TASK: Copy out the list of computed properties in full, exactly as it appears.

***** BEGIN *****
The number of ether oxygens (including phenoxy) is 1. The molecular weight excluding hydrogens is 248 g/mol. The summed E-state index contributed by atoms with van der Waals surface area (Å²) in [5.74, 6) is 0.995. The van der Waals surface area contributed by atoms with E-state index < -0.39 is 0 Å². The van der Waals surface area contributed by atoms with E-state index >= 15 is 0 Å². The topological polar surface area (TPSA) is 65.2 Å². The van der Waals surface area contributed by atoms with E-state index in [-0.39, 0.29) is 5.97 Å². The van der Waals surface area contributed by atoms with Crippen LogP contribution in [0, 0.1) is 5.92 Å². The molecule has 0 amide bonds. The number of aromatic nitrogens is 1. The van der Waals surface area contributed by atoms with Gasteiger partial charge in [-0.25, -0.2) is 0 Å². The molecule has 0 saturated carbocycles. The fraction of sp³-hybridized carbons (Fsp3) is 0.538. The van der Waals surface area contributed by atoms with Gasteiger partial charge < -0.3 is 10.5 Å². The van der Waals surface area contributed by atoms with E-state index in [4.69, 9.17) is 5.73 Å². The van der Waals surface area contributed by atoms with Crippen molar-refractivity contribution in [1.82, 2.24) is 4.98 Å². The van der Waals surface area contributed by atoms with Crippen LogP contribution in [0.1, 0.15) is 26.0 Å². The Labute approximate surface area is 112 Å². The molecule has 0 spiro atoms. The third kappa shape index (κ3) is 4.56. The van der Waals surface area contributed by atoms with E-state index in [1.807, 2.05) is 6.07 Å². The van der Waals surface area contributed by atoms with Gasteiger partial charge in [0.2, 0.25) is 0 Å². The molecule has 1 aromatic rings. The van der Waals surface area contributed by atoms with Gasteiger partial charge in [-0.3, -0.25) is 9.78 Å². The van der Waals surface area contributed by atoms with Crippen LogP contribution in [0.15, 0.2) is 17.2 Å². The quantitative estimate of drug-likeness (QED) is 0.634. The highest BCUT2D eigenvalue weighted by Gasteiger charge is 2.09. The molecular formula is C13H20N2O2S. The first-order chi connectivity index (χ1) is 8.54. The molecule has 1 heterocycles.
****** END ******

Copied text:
The number of ether oxygens (including phenoxy) is 1. The molecular weight excluding hydrogens is 248 g/mol. The summed E-state index contributed by atoms with van der Waals surface area (Å²) in [5.74, 6) is 0.995. The van der Waals surface area contributed by atoms with E-state index < -0.39 is 0 Å². The van der Waals surface area contributed by atoms with E-state index >= 15 is 0 Å². The topological polar surface area (TPSA) is 65.2 Å². The van der Waals surface area contributed by atoms with E-state index in [-0.39, 0.29) is 5.97 Å². The van der Waals surface area contributed by atoms with Crippen LogP contribution in [0, 0.1) is 5.92 Å². The molecule has 0 amide bonds. The number of aromatic nitrogens is 1. The van der Waals surface area contributed by atoms with Gasteiger partial charge in [-0.25, -0.2) is 0 Å². The molecule has 0 saturated carbocycles. The fraction of sp³-hybridized carbons (Fsp3) is 0.538. The van der Waals surface area contributed by atoms with Gasteiger partial charge < -0.3 is 10.5 Å². The van der Waals surface area contributed by atoms with E-state index in [4.69, 9.17) is 5.73 Å². The van der Waals surface area contributed by atoms with Crippen molar-refractivity contribution in [1.82, 2.24) is 4.98 Å². The van der Waals surface area contributed by atoms with Crippen LogP contribution in [0.1, 0.15) is 26.0 Å². The Labute approximate surface area is 112 Å². The molecule has 0 spiro atoms. The third kappa shape index (κ3) is 4.56. The van der Waals surface area contributed by atoms with E-state index in [1.807, 2.05) is 6.07 Å². The van der Waals surface area contributed by atoms with Gasteiger partial charge in [0.2, 0.25) is 0 Å². The molecule has 1 aromatic rings. The van der Waals surface area contributed by atoms with Gasteiger partial charge in [-0.3, -0.25) is 9.78 Å². The van der Waals surface area contributed by atoms with Crippen LogP contribution in [0.15, 0.2) is 17.2 Å². The quantitative estimate of drug-likeness (QED) is 0.634. The highest BCUT2D eigenvalue weighted by Gasteiger charge is 2.09. The molecular formula is C13H20N2O2S. The first-order chi connectivity index (χ1) is 8.54. The molecule has 1 heterocycles.